Based on this, A1 facies is the shallowest and closest facies to the land that considering lack of allochems shells and bird-eye fabric, the middle and upper of the tidal environment is proposed for its formation. Then towards the lagoon is the facies A2 that by looking at the frequency of ostracods and large gastropodas in sparry calcite cement and lack of open marinebioclasts in this facies, the possibility of its formation has been identified as the lowest part of at the end of the tidal area. Then, toward the open sea, facies special to the environments with limited rotation of water, like facies B2 and B1 are observed. Type of allochems forming this facies like ingredients of milliloid and Gastropod family [22] [27] and micritic ground that has covered them (Flugel, 2010) [20] suggests restricted lagoon setting for these facies. Of other reasons, large size and low species diversity due to the salinity of the water in the lagoon can be stated. With increasing depth, facies C1 and C2 that depend on the energetic environment of the barrier formed. Sparry cement formed between the grains and lime mud is a

Figure 10. Schematic depositional model of the Qom Formation in the study area (no scale).

sign of energetic environment [15] . Continental slope facies are formed of reef debris and debris flows where facies D3 is thought to be created in debris flow closer to the source. In the higher parts of the continental slope and channels on it, facies D3 appears and its thickness and coarseness of grains are of the signs of being near the origin about this facies. D4 facies is the deepest one related to open marine environment and the lower part of the slope is carbonate platform.

4. Conclusions

In this study, Qom Formation with thickness of 380 m in Saran section was investigated to identify microfacies, diagenetic features and depositional environment. The most important skeletal particles identified in this section various types of benthic foraminifera, red algae (lithophyllum and lithothamnion genus), echinoderms, Corals, Bryozoan, bivalves, gastropods, brachiopods and ostracods can be noted. Quartz, feldspar, rock fragment, glauconite and phosphate are the main non carbonate particles. Diagenetic processes affecting the Qom Formation in the studied section are cementation, dissolution, micritization, neomorphism, bioturbim, mechanical and chemical compaction, fracturing, dolomitization, and hematitization.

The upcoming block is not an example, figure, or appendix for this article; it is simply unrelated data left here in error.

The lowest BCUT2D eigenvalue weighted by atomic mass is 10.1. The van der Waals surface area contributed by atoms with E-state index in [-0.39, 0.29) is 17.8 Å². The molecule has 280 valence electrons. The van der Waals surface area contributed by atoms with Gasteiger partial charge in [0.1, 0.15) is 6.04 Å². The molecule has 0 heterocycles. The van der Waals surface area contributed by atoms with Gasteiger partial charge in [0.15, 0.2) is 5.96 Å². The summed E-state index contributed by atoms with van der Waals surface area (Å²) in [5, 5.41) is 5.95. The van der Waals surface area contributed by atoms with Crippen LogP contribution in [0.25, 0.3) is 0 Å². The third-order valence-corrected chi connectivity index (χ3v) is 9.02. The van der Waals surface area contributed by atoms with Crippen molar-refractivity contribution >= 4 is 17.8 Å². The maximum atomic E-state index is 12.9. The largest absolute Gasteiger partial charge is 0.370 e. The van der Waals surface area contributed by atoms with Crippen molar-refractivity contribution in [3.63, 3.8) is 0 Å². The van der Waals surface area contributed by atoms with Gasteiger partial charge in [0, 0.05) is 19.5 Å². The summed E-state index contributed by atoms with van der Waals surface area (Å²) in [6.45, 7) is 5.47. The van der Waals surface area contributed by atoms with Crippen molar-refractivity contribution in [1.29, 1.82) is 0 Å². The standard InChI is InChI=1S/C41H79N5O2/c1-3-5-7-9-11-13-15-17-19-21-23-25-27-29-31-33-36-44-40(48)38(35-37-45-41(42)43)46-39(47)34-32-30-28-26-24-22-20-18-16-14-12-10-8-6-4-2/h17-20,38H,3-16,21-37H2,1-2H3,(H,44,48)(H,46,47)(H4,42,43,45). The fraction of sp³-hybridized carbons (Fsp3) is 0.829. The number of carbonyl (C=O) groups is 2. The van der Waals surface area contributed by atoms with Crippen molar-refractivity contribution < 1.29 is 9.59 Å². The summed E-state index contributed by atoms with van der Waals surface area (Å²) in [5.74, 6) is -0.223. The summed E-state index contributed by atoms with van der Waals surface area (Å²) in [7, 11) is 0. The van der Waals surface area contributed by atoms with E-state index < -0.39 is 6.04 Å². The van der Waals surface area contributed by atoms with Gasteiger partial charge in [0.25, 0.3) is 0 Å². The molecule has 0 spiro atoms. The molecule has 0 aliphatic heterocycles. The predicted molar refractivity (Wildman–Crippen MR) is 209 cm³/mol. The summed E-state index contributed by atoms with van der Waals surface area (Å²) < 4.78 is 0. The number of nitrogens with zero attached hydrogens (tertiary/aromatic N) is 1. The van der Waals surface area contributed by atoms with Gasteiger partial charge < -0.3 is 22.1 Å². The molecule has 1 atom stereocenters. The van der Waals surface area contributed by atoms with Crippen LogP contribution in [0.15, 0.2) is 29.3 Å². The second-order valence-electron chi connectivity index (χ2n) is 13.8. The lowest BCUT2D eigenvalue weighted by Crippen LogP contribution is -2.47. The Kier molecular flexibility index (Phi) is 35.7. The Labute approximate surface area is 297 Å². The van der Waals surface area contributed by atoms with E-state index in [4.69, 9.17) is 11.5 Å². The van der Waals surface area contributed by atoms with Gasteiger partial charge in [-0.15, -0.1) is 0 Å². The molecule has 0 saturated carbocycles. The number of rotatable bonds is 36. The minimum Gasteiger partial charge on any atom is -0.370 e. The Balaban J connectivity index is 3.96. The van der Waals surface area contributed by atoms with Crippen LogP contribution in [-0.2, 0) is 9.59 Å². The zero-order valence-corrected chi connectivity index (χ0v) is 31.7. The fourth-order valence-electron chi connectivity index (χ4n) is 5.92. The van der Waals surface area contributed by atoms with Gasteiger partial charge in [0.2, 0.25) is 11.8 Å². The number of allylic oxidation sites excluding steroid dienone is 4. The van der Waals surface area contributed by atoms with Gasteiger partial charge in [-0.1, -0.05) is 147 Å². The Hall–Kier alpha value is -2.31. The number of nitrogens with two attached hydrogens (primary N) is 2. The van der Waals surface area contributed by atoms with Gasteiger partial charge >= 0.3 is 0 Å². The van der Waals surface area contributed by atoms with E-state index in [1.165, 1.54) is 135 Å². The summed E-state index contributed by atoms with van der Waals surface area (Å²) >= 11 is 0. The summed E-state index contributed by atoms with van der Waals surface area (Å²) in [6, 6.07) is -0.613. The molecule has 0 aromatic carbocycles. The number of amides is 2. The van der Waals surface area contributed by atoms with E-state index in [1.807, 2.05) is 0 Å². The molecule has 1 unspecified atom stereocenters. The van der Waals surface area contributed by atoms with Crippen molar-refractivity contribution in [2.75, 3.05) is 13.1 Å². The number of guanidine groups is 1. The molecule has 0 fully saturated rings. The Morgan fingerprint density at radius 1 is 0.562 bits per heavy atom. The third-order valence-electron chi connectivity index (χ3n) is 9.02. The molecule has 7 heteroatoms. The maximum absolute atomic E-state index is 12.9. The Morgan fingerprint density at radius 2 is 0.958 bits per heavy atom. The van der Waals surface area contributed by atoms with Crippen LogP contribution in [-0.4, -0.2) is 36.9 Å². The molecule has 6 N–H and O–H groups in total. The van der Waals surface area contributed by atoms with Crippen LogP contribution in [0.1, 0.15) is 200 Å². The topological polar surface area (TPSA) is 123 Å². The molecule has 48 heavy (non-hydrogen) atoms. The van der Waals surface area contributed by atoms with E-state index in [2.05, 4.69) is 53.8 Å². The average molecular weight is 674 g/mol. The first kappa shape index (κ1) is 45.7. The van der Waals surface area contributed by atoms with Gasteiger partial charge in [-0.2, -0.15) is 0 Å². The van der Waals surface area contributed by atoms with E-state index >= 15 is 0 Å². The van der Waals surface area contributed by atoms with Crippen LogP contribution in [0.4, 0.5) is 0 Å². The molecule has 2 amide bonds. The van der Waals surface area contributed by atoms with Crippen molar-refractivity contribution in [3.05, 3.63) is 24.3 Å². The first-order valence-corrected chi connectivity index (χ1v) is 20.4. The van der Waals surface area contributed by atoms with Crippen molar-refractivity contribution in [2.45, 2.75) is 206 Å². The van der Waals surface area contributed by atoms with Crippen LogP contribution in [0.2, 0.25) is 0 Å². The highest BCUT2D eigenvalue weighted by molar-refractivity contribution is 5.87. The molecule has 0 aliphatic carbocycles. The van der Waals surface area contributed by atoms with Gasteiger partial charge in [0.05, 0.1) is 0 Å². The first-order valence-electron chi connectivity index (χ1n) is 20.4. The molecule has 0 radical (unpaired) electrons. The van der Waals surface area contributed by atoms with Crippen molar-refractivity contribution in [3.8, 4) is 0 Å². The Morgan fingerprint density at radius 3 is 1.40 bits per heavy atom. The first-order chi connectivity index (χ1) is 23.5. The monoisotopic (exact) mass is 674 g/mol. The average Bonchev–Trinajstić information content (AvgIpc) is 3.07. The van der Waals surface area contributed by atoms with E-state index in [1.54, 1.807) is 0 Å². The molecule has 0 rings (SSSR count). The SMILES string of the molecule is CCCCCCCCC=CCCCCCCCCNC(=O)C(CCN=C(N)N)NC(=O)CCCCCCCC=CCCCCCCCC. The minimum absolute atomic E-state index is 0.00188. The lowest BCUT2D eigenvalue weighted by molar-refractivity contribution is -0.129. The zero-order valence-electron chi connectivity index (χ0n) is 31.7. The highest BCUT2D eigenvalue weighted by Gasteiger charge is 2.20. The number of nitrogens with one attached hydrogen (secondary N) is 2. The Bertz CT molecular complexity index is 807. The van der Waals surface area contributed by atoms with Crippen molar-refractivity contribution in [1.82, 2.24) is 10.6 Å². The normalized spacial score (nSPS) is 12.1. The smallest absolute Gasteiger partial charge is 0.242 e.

According to petrographic and facies analysis twelve microfacies are recognized in the Qom Formation in the studied area, that are arranged in four facies groups including tidal flat, lagoon, barrier and open marine. Field and laboratory examination and comparing with recent and ancient sedimentary environments indicated that Qom Formation in the Saran Semnan area is deposited to a carbonate shelf platform.

Acknowledgements

The authors acknowledge the Department of geology, Islamic Azad University, Science and Research branch, Tehran (Iran) and North Tehran Branch for funded this project. In addition, we thank Vice-President for Research in Science and Research branch, Tehran and North Tehran Branch.

NOTES

*Corresponding author.

Cite this paper
Karami-Movahed, F. , Aleali, M. and Ghazanfari, P. (2016) Facies Analysis, Depositional Environment and Diagenetic Features of the Qom Formation in the Saran Semnan, Central Iran. Open Journal of Geology, 6, 349-362. doi: 10.4236/ojg.2016.66030.
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[25]   Noori, N. and Lasemi, Y. (1997) The Microfacies and Sedimentary Environments of Qom Formation in Semnan and Ardestan Area. Unpublished MSc Thesis, Tarbiyat Moallem University, Kharazmi, 86 p.

[26]   Daneshian, J. and Chegini, A. (2007) Biostratigraphy of the Qom Formation in the Northeast and Southeast of Semnan. Geosciences, 16, 72-79.

[27]   Purser. B.H (1973) The Persian Gulf, Holocene Carbonate Sedimentation and Diagenesis a Shallow Epicontinental Sea. Springer, Berlin. New York Palaeohistoria, 19, 18-85.